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DVDs spawn a new star system

As studios rake in rising revs, talent wants a bigger piece of vid action

Is Vin Diesel a bigger star than Tom Cruise? Is Will Ferrell the new Tom Hanks?

Not exactly, but if you look at the ranks of the actors who are perpetually at the top of the DVD sales charts, you have to wonder whether a new celebrity hierarchy will emerge from the DVD gold rush.

Nobody is rushing to label actors as DVD stars. Studios don’t want to give actors and their agents a reason to ask for more money. And, to the talent, “Huge on DVD!” still sounds like a label best reserved for straight-to-video stars like Mary-Kate and Ashley Olsen.

But as DVD revenues become more important to studios — in 2003, DVD sales totaled $11.9 billion, according to Variety sibling Video Business, nearly 30% bigger than the $9.2 billion in U.S. box office that year — studios began to look for talent who could move units at Wal-Mart the same way Cruise fills seats at the multiplex.

So, who are these stars of DVD?

  • Will Ferrell. Frat-house laffer “Old School,” for instance, grossed $75 million at theaters in the U.S., but it then went on to sell an impressive $83 million worth of DVDs.

  • Vin Diesel. Has been in two pics that outperformed on DVD. “The Fast and the Furious” grossed $144 million at the box office but then sold $132 million on DVD. His follow-up, “XXX,” sold $97 million on DVD after grossing $142 million at the wickets.

  • Ben Affleck. Has two DVD successes under his belt with “Pearl Harbor,” which did $144 million on DVD (vs. $198 million gross) and “Daredevil” which made $51 million on DVD after grossing $102 million on the bigscreen.

  • Reese Witherspoon. It’s not only boys who can be DVD stars. Her “Sweet Home Alabama” sold $98 million on DVD against $127 million at theaters.

  • Tobey Maguire. “Spider-Man” was huge on DVD, with sales of more than $215 million. But so were tights-less titles like “Seabiscuit,” which has sold $99 million in discs after a $120 million box office run.

  • Denzel Washington. Nearly equaled the “Training Day” box office of $77 million with $74 million on DVD.

  • Matt Damon. Part of the reason Universal made a sequel to “Bourne Identity” is that it sold $89 million worth of DVDs after grossing $122 million in theaters.

  • Kevin Smith. Directors can have big DVD followings, too. “Jay & Silent Bob” sold $36 million on DVD after a moderate $30 million in theaters, which may explain why Smith has become a pitchman for Panasonic’s recordable DVD player.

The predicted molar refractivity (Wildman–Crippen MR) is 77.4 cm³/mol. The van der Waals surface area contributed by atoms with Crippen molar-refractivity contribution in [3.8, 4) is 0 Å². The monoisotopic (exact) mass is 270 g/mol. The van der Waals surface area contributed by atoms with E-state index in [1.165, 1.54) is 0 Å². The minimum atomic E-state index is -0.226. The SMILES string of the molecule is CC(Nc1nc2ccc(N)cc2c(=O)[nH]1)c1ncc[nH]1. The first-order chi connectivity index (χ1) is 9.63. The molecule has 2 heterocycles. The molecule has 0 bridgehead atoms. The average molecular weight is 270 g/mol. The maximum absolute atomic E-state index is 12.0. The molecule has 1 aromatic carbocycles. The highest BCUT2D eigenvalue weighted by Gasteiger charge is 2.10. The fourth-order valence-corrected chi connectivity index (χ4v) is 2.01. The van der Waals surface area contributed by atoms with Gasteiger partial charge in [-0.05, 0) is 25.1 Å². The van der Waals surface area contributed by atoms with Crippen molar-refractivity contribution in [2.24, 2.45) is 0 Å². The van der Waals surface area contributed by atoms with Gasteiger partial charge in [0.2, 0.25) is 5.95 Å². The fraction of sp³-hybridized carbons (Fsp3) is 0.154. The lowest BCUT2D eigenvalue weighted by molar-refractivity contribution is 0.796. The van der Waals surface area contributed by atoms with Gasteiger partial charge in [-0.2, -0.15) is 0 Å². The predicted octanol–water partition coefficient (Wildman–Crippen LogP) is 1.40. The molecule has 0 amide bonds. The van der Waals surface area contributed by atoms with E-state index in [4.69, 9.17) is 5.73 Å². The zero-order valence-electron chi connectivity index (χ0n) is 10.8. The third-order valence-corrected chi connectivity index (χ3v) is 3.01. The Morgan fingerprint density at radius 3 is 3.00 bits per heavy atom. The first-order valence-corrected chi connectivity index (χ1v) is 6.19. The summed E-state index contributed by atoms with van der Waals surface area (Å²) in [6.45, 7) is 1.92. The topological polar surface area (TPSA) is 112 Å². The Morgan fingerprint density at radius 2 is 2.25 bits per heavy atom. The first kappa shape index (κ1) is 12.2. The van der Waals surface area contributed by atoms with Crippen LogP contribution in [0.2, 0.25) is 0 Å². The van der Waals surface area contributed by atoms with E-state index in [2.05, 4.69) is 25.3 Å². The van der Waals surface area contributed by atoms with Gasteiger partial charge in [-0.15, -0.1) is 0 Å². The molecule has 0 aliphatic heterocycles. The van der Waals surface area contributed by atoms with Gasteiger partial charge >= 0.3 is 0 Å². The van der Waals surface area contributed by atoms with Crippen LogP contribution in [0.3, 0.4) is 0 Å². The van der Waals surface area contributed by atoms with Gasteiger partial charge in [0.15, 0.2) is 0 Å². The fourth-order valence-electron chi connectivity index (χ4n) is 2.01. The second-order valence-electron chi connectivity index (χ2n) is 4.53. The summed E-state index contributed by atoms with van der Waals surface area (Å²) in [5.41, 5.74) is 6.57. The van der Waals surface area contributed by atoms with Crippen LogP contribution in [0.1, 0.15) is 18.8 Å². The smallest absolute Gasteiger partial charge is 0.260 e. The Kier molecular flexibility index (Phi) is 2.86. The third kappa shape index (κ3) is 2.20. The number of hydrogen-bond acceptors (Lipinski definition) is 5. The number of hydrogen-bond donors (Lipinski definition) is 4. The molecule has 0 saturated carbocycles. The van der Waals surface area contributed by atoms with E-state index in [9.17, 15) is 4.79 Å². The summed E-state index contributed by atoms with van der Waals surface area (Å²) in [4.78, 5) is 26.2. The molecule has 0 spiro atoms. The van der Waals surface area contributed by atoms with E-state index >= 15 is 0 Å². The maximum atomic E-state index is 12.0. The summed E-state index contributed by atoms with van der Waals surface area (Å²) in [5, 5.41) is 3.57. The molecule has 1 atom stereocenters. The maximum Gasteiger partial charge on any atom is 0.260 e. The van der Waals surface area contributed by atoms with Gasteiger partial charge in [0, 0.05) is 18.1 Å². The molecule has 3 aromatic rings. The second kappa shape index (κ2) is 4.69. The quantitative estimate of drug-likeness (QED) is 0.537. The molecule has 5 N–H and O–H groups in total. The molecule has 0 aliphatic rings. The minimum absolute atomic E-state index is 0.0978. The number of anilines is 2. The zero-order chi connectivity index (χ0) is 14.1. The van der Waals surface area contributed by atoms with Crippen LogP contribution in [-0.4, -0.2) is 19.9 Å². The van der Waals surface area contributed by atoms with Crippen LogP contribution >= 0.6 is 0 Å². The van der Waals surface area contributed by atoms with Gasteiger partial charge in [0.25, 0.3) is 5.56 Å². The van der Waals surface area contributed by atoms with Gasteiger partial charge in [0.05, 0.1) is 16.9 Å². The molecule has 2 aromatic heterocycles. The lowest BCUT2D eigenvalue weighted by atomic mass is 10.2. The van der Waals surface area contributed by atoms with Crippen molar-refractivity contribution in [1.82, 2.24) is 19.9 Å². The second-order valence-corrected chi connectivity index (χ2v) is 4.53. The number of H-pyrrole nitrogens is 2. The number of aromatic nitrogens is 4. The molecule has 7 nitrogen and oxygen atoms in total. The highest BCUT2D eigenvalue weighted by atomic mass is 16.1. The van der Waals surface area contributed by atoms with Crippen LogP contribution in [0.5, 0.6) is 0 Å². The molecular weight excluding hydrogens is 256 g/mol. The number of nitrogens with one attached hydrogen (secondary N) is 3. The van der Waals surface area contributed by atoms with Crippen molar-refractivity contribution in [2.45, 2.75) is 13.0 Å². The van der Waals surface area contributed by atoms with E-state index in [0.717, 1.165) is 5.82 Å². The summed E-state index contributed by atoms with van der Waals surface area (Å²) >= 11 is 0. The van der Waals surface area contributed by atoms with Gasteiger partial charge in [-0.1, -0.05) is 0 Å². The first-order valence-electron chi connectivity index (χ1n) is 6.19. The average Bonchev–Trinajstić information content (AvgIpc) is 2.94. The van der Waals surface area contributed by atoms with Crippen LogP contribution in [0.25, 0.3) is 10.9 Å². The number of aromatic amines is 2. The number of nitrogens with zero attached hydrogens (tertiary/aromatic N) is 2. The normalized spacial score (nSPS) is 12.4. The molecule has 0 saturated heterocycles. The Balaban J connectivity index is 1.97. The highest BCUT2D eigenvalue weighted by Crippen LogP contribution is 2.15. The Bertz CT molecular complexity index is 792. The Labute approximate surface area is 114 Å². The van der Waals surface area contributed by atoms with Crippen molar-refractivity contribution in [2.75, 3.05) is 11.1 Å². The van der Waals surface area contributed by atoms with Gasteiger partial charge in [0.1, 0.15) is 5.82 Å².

As these stars emerge, they and their agents are likely to demand a bigger cut of the action.

“The studios may take someone’s homevideo prowess into consideration,” says Ken Kamins, partner at Key Creatives, “but in private, not in public, because no one wants to compensate anyone for it.”

DVD dollars are worth more to the studios than box office dollars, because they keep the lion’s share of homevideo revenues.

Usually, studios only put 20% of their DVD receipts into the pot that is divvied up among gross players, a deal point that is known as a video-to-gross ratio. Even those with the richest deals in Hollywood, like Steven Spielberg or Cruise, are getting video-to-gross ratios of no more than 50%.

In their ongoing talks with the Writers Guild, studios have cited spiraling talent and marketing costs as justifications for closely guarding their DVD windfall.

But scribes won’t likely be the last to demand a higher share of the DVD lucre.

Ultimately, it is likely that DVD sales will reach a point where the figures will help determine the price of an actor or director, just as foreign box office did.

Foreign B.O. used to be an afterthought in the movie biz, gravy that could pad studio balance sheets. But as it grew, stars emerged, like Sylvester Stallone or Charles Bronson, whose pics — hits or flops — seemed to magically double their U.S. grosses when sent abroad.

More recently, Leonardo DiCaprio has emerged as one of Hollywood’s most bankable actors overseas. “Titanic,” grossed $601 million in the U.S. and $1.2 billion in foreign box office; “The Beach” took in an unimpressive $39 million domestic and then $104 million foreign.

The prevailing opinion is that the best predictor of a DVD title’s success is its box office tally. 2003’s DVD bestsellers were “Finding Nemo,” “The Lord of the Rings: The Two Towers” and “Pirates of the Caribbean” — a list that looks awfully similar to the top U.S. box office one.

But after box office, the next best predictor is genre. Kidpics do extremely well. A new edition of “The Lion King” sold $136 million worth of DVDs. “The Santa Clause 2” sold $84 million.

After that come the genres that are most likely to appeal to young men: gross-out comedies, horror pics and action films. “XXX” sold $97 million last year. “Jackass the Movie” did $64 million in DVD.

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